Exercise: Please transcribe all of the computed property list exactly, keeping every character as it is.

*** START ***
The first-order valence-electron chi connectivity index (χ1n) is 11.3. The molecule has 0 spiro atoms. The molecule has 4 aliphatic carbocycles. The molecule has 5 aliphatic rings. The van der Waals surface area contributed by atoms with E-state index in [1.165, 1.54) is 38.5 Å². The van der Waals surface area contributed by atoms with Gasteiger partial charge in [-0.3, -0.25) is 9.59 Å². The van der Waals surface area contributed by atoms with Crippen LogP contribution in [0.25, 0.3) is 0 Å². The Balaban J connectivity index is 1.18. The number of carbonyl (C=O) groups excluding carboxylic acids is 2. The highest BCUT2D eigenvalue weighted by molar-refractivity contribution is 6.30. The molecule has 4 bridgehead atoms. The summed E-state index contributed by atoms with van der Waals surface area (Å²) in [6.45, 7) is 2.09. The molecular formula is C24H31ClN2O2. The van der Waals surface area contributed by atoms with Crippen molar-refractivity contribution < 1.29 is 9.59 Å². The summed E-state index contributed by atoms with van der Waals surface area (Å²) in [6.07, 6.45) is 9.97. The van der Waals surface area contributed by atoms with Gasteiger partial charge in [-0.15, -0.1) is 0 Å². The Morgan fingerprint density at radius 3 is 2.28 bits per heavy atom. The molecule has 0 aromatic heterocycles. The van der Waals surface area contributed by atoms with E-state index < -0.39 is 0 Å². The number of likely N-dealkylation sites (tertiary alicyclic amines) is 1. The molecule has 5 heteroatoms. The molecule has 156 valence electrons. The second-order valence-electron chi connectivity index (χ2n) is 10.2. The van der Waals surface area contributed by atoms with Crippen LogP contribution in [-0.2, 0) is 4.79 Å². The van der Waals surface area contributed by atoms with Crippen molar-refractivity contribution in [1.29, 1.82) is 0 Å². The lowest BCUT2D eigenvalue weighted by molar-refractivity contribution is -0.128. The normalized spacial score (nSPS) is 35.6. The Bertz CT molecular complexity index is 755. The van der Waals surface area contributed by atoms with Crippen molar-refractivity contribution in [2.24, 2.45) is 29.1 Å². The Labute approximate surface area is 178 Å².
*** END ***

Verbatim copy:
The first-order valence-electron chi connectivity index (χ1n) is 11.3. The molecule has 0 spiro atoms. The molecule has 4 aliphatic carbocycles. The molecule has 5 aliphatic rings. The van der Waals surface area contributed by atoms with E-state index in [1.165, 1.54) is 38.5 Å². The van der Waals surface area contributed by atoms with Gasteiger partial charge in [-0.3, -0.25) is 9.59 Å². The van der Waals surface area contributed by atoms with Crippen LogP contribution in [0.25, 0.3) is 0 Å². The Balaban J connectivity index is 1.18. The number of carbonyl (C=O) groups excluding carboxylic acids is 2. The highest BCUT2D eigenvalue weighted by molar-refractivity contribution is 6.30. The molecule has 4 bridgehead atoms. The summed E-state index contributed by atoms with van der Waals surface area (Å²) in [6.45, 7) is 2.09. The molecular formula is C24H31ClN2O2. The van der Waals surface area contributed by atoms with Crippen molar-refractivity contribution < 1.29 is 9.59 Å². The summed E-state index contributed by atoms with van der Waals surface area (Å²) in [6.07, 6.45) is 9.97. The van der Waals surface area contributed by atoms with Gasteiger partial charge in [-0.15, -0.1) is 0 Å². The Morgan fingerprint density at radius 3 is 2.28 bits per heavy atom. The molecule has 0 aromatic heterocycles. The van der Waals surface area contributed by atoms with E-state index < -0.39 is 0 Å². The number of likely N-dealkylation sites (tertiary alicyclic amines) is 1. The molecule has 5 heteroatoms. The molecule has 156 valence electrons. The second-order valence-electron chi connectivity index (χ2n) is 10.2. The van der Waals surface area contributed by atoms with Crippen LogP contribution in [-0.2, 0) is 4.79 Å². The van der Waals surface area contributed by atoms with Crippen molar-refractivity contribution in [1.29, 1.82) is 0 Å². The lowest BCUT2D eigenvalue weighted by molar-refractivity contribution is -0.128. The normalized spacial score (nSPS) is 35.6. The Bertz CT molecular complexity index is 755. The van der Waals surface area contributed by atoms with Crippen molar-refractivity contribution in [2.24, 2.45) is 29.1 Å². The Labute approximate surface area is 178 Å².